adjoining trail, that eventually led to a small clearing filled with Americans who were surrounded
by Japanese soldiers. As he approached, Adams dropped his pistol and threw his rifle into the
"... There wasn't no fear in my heart," he explained to Johnson during their 1984 interview. "I knew that we was in for a rough situation, but a man gets to where he just lives from minute to minute ... You can't think of the worst — you only want to think of the best."
Adams marched out from that location into what would later be accounted as one of
the most horrific war crimes — the Bataan Death March. Adams estimated the march was about 80 miles
and said that the distance was not what made the march bad, but rather the conditions under which
they had to march.
"... What made it so bad was making the march without water," he said. "And then there (were) a lot of people being sick. And if a man got sick and he had to fall out and couldn't make it, the Japanese soldiers would bayonet him."
The prisoners marched from the small clearing to San Fernando, where Japanese
soldiers crammed 100 men into each railroad car. They rode by train toward a town near Tarlac,
where they were then marched to Camp O'Donnell, a Filipino army camp the Japanese had captured.
Adams said he stayed in the camp for roughly a month and a half, before going to Cabanatuan, another large prison camp in the Philippines. He said there were many POWs who attempted to escape. But when they were caught, not only were they killed but, typically, nine others from their same squad.
In April 1943, Adams was shipped to Japan and transported to prison camp No. 17 on the Kyushu island, where he remained in captivity until the end of the war in 1945.
Adams said Japanese soldiers were often cruel, whipping prisoners and yanking out handfuls of body hair — using any means of torture they could think of. Meals were often limited to rice and seaweed, but became better after arriving in Japan. Clothing for many of the prisoners — who included some civilians — was reduced to nothing short of a G-string, but Adams managed to create a somewhat larger ensemble from a barracks bag. "... That was the only thing I had, a barracks bag, and I cut two holes in it and I'd roll it down around my waist in the daytime and at night I'd pull it up around my shoulders," he said. Like many of the other prisoners, he was issued a set of clothing while enroute to Japan, and a couple more during his two years at the Japanese prison camp. " ... After we went (to Japan) things weren't so terribly bad to begin with, but as the war went on the people there kept getting rougher and rougher and rougher," he said.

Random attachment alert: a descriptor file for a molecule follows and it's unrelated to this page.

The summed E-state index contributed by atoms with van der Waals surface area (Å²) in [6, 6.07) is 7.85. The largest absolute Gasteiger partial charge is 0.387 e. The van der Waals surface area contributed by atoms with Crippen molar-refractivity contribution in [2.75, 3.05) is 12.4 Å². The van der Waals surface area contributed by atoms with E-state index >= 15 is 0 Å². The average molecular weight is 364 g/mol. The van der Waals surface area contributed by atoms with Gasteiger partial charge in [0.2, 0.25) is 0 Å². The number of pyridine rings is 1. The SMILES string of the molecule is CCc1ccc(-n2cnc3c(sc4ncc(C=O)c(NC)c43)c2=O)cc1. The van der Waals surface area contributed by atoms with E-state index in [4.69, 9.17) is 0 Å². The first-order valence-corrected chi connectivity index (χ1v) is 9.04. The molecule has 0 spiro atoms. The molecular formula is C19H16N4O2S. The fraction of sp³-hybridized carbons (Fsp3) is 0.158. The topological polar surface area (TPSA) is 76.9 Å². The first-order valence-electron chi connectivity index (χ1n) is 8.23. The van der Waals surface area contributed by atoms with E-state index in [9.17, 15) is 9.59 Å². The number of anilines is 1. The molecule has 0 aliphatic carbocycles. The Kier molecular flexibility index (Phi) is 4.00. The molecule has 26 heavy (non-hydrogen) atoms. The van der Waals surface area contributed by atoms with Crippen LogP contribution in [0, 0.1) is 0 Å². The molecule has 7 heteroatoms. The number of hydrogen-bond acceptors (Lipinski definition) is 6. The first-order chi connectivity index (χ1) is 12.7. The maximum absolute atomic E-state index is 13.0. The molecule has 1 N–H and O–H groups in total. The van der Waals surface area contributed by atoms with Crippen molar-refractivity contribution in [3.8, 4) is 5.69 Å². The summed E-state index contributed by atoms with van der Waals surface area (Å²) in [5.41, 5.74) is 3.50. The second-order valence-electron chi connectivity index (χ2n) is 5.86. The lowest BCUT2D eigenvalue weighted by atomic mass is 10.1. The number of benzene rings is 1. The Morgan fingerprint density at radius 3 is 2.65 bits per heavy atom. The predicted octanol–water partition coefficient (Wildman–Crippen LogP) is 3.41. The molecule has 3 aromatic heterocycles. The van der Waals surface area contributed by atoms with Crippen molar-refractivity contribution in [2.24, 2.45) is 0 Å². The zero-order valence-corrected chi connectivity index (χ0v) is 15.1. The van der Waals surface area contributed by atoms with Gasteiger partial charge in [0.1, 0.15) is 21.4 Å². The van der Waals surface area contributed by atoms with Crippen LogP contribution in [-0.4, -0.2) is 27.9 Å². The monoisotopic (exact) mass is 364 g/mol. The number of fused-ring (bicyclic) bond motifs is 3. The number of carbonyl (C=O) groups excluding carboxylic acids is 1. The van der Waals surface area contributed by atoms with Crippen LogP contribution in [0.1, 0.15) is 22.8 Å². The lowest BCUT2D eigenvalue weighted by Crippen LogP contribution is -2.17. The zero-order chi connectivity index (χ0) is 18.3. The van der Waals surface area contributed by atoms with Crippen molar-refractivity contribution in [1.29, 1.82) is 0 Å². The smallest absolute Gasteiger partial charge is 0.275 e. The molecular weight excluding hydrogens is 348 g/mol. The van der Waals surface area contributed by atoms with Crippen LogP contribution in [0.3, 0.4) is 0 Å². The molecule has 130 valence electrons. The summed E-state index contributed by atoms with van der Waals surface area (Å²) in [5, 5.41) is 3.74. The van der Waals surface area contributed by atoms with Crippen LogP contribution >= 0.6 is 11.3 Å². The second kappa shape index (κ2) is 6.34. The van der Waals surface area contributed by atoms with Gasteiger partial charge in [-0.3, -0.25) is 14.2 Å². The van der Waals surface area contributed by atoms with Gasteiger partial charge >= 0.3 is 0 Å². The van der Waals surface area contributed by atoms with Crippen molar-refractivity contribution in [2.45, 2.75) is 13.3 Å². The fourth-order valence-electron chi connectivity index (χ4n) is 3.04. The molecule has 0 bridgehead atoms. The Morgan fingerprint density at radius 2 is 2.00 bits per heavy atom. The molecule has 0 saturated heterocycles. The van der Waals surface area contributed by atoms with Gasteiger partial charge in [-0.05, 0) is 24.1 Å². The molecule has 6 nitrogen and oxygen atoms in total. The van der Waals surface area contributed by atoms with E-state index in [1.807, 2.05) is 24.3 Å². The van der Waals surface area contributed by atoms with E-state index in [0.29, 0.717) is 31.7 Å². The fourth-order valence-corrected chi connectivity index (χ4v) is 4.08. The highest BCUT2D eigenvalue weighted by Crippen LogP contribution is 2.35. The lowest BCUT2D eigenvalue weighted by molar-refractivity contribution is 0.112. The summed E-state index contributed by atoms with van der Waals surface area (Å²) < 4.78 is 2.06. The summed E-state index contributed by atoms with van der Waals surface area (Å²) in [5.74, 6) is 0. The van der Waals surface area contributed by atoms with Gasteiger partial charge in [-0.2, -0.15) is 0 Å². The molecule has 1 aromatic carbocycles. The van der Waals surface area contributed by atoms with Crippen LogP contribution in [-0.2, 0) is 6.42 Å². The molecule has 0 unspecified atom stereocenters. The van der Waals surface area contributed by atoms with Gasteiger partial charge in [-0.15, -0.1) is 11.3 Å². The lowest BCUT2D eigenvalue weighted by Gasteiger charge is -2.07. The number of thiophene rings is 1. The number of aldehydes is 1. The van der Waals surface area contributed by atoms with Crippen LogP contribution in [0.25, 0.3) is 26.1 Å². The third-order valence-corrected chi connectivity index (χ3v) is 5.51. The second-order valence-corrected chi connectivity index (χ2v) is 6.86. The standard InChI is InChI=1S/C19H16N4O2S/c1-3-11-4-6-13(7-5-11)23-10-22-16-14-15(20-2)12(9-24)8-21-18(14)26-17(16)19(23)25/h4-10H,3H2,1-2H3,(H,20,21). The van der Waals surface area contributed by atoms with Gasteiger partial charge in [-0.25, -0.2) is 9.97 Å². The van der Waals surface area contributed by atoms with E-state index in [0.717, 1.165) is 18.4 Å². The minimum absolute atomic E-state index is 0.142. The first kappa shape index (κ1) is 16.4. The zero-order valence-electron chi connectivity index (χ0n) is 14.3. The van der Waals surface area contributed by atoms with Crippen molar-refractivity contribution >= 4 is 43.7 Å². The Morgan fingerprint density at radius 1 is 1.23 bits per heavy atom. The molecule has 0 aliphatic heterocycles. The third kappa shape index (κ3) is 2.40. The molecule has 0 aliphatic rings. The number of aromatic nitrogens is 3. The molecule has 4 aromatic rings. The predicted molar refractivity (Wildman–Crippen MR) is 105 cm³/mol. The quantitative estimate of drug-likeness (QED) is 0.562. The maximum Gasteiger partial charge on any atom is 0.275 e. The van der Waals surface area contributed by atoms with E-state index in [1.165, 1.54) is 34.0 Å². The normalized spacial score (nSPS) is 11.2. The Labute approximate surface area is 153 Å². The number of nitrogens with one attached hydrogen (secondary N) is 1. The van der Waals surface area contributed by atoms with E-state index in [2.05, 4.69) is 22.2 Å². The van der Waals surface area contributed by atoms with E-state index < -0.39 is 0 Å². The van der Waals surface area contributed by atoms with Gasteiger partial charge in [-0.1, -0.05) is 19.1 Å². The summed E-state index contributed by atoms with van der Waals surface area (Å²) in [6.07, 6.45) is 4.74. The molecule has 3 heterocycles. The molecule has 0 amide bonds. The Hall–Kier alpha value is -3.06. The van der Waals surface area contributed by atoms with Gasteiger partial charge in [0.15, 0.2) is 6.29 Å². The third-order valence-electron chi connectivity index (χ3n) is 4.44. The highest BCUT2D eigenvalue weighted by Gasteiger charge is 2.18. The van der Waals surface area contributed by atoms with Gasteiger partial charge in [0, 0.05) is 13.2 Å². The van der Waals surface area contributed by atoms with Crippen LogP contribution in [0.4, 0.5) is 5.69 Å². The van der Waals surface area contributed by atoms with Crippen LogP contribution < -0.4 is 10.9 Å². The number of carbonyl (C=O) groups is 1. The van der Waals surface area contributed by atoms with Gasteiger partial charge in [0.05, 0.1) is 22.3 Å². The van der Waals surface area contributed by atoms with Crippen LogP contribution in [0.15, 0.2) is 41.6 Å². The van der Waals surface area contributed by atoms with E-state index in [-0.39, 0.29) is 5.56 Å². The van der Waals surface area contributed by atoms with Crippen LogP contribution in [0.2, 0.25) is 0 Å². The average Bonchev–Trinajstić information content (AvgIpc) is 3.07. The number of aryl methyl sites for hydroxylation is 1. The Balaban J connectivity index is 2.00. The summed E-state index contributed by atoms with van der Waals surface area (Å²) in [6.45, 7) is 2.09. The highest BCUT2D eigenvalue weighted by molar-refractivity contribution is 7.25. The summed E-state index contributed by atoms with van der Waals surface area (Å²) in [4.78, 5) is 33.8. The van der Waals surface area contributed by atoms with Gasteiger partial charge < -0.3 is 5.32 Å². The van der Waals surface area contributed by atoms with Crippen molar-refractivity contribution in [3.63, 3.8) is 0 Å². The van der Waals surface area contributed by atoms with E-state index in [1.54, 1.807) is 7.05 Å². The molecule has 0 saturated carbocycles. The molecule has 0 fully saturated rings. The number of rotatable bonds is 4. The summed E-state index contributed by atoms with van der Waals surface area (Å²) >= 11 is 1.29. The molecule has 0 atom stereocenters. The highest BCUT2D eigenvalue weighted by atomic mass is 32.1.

Life changed for the prisoners following the atomic bombs on Hiroshima and
Nagasaki. Sometime near Aug. 16, 1945 — approximately a month after the bombing — Adams awoke to
find the Japanese guards gone.
In response, Adams and several other POWs busted into nearby buildings to get clothes and ammunition.
"... We started pulling guard to keep the Japanese out of there," Adams said.
In the following days, American B-29 planes began to parachute food into the
camp, most of which became damaged from breaking loose from the parachutes, but it would be another
month before American occupation troops progressed onto the island.
"Sept. 13 we boarded English aircraft at Nagasaki ... we went from there to Okinawa, flew from Okinawa to the Philippines ... another fellow and myself hitched a ride down to Manila," Adams said.
Adams found people he had known from his previous time in Manila, who
directed him to the 29th Replacement Depot.
He stayed at the depot for 15 days, then boarding a ship to Seattle, Wash. He remained in the Army until his discharge in 1946.
While Adams maintained that his experiences as a POW caused him to not want to
have any further dealings with the Japanese, he did note that he believed in his duty as an
"I believe the war was fought for a very worthy cause," Adams said. "And if I had to, I'd do it all over again."
Credit: Sentinel Staff, May 26, 2008